I spent my last few days in Chiang Mai attending yoga workshops and exchanging Facebook messages with my mom during the Cubs games. Then it was time to start heading south to Nakhon Si Thammarat to begin my new life there. I bid farewell as unceremoniously as possible by stealing a move out of my uncle Joe’s playbook. In spite of being a Greenberg, the Joe goodbye can be summed up as the antithesis to the notoriously laborious classical Greenberg goodbye. It goes something like this: 1) Proclaim that your departure is imminent, devoid of any sentimentality. 2) Employ a casual gesture of goodwill, such as a wave, but preferably a salute. 3) Proceed directly to your Mazda Miata and get the heck outta Dodge. (In my case, the getaway vehicle was the #2 Special Express overnight train to Bangkok. As usual, I am not as cool as Joe.)
I had purchased a ticket for a second class sleeper through an internet booking agency called 12 Go Asia, as there is currently no way to buy tickets online directly from the State Railway of Thailand. To ensure you get a bed, reserve your spot several days—ideally, weeks—in advance, up to sixty days ahead of time. Partway into the journey, the upper berths, which look like the overhead compartments on an airplane when stowed, were lowered to be prepped for bedtime, and the seats were folded down to set up the lower berths. I slept in an upper berth, which at my height of a little under five foot three I found to be quite spacious and comfortable. Not sure how my taller friends and relatives would fare, but I welcome them to come to Thailand and try it for themselves! Shout out to my six foot seven Norwegian cousin Lars, who would like everyone to know that he does not play basketball, even though he looks like Joakim Noah.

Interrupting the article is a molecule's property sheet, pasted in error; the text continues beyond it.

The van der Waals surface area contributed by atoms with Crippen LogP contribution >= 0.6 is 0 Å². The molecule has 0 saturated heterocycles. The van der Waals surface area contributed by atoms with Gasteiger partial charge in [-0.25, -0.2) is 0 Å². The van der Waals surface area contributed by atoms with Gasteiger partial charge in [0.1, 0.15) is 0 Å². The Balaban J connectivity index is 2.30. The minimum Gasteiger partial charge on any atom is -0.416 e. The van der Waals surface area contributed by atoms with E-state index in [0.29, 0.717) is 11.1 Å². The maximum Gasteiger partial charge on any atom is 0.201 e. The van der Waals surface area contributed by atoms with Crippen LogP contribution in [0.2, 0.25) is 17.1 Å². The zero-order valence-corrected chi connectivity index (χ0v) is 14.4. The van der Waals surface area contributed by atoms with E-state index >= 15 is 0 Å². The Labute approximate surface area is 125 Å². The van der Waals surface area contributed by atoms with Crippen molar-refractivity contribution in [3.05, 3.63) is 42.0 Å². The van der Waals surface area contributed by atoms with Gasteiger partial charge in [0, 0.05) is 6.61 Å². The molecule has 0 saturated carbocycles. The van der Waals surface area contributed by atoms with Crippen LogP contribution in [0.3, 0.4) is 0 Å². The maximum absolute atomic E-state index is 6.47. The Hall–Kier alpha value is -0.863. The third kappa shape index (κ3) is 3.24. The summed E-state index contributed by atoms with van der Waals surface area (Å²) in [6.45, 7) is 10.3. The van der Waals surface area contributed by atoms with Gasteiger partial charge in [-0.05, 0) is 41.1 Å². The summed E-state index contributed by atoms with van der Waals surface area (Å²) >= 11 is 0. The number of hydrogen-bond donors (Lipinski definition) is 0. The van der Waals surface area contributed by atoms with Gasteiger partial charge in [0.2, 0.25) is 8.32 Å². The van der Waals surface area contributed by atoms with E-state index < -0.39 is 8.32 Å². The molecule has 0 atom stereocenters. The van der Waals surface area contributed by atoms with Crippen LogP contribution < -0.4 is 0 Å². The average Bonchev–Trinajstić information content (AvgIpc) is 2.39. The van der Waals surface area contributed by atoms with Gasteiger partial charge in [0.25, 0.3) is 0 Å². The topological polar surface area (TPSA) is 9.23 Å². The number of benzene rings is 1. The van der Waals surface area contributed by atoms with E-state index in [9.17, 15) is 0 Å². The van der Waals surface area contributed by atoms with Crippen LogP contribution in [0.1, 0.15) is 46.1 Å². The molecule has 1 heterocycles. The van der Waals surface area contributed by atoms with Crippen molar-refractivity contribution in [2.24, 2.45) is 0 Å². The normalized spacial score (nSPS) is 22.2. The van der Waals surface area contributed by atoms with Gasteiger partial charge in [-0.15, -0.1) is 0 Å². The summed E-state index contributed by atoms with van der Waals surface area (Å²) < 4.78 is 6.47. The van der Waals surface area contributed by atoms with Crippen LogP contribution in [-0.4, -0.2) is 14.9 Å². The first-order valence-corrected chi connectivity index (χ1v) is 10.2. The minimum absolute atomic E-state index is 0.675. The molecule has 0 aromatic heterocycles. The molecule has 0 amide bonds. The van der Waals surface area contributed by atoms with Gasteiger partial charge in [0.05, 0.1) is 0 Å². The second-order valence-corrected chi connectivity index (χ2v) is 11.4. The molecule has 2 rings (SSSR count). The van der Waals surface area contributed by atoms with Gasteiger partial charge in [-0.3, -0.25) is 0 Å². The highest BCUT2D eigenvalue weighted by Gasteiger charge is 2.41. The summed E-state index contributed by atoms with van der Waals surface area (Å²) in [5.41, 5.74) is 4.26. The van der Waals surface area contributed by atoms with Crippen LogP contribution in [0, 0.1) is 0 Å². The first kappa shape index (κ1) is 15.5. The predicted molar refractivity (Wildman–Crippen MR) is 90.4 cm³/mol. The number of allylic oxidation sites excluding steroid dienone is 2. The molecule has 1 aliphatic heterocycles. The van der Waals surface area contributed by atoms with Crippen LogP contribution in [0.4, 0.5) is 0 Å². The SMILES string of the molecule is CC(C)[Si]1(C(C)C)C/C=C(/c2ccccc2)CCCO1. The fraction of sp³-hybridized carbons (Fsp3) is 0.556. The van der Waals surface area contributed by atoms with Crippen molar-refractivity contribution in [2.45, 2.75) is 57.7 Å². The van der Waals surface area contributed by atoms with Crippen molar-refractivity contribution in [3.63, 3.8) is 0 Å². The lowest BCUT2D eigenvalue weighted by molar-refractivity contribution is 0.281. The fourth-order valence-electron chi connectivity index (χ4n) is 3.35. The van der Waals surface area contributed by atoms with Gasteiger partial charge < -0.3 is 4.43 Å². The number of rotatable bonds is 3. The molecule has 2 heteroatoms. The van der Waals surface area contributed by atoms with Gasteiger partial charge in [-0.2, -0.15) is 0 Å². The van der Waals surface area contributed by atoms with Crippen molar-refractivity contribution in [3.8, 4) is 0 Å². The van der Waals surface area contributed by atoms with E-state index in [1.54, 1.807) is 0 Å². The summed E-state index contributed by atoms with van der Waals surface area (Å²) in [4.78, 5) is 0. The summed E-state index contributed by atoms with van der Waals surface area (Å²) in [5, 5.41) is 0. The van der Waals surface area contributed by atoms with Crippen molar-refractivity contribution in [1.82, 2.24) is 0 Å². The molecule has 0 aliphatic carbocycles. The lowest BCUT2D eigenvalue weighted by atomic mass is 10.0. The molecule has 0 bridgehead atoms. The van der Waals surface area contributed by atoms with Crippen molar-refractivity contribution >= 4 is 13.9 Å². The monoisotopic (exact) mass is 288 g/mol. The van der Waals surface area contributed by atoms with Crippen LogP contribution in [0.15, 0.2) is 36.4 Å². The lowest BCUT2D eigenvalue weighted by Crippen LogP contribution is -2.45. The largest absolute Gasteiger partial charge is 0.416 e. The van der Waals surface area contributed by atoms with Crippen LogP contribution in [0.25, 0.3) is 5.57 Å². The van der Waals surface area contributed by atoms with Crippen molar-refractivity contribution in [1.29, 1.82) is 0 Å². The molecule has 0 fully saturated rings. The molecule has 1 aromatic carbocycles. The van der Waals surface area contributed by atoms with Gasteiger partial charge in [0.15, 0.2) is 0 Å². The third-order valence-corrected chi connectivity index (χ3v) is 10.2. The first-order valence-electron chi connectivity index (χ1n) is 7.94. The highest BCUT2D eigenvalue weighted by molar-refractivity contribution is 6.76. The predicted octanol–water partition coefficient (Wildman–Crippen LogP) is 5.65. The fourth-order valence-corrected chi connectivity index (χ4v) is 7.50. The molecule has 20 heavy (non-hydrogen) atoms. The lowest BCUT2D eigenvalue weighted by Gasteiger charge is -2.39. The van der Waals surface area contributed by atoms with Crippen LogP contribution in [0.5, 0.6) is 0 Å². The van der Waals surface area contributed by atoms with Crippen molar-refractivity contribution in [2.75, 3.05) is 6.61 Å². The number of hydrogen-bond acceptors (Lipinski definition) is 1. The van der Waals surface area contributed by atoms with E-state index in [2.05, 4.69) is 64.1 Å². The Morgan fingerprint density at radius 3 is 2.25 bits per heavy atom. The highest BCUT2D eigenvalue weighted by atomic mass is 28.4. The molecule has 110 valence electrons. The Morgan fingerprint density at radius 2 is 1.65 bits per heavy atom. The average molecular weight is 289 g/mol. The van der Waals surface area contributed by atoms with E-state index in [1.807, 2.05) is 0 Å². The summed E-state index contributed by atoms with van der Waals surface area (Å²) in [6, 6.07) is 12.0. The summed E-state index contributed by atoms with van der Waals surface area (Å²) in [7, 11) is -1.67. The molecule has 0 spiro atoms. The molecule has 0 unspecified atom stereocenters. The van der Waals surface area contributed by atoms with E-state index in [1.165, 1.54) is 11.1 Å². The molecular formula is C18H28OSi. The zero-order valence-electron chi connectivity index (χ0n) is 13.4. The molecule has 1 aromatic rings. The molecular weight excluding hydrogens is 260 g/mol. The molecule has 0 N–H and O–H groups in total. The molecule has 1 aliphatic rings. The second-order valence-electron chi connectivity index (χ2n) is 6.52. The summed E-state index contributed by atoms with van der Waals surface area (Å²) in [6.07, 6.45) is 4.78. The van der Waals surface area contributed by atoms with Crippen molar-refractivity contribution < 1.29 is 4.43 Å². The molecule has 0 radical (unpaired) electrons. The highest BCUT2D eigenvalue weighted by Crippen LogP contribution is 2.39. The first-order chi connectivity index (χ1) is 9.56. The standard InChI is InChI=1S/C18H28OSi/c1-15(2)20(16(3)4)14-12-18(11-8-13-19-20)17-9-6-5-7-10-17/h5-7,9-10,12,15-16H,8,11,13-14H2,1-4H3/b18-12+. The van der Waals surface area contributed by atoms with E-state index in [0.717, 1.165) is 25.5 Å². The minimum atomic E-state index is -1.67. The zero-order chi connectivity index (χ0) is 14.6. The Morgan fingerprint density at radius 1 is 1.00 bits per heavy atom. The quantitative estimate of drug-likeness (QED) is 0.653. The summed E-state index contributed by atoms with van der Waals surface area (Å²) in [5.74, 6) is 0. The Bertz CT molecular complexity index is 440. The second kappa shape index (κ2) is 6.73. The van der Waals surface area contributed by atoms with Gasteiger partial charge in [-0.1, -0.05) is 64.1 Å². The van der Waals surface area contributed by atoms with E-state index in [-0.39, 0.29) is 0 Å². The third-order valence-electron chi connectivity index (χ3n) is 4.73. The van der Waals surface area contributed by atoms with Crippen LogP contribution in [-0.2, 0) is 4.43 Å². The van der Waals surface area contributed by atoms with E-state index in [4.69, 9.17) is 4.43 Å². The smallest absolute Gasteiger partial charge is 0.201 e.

Rather than going straight to Bangkok, which is not my favorite city in the world, I wanted to stop in Lopburi on the way. This meant waking up before 4AM. Of course the train was late, and we didn’t get there until a little before five. I waited in the station for a while until the sun came up and then walked over to Noom’s Guesthouse. It wasn’t open yet, so I sat down at a table outside. In order to watch the baseball game, I needed to find an internet connection, and the clock was ticking. Always resourceful in a pinch, I discovered the wifi password on a slip of paper inside a menu. Here’s me watching Javy Báez make a clutch play. He has made so many this postseason that I can’t remember which one this was.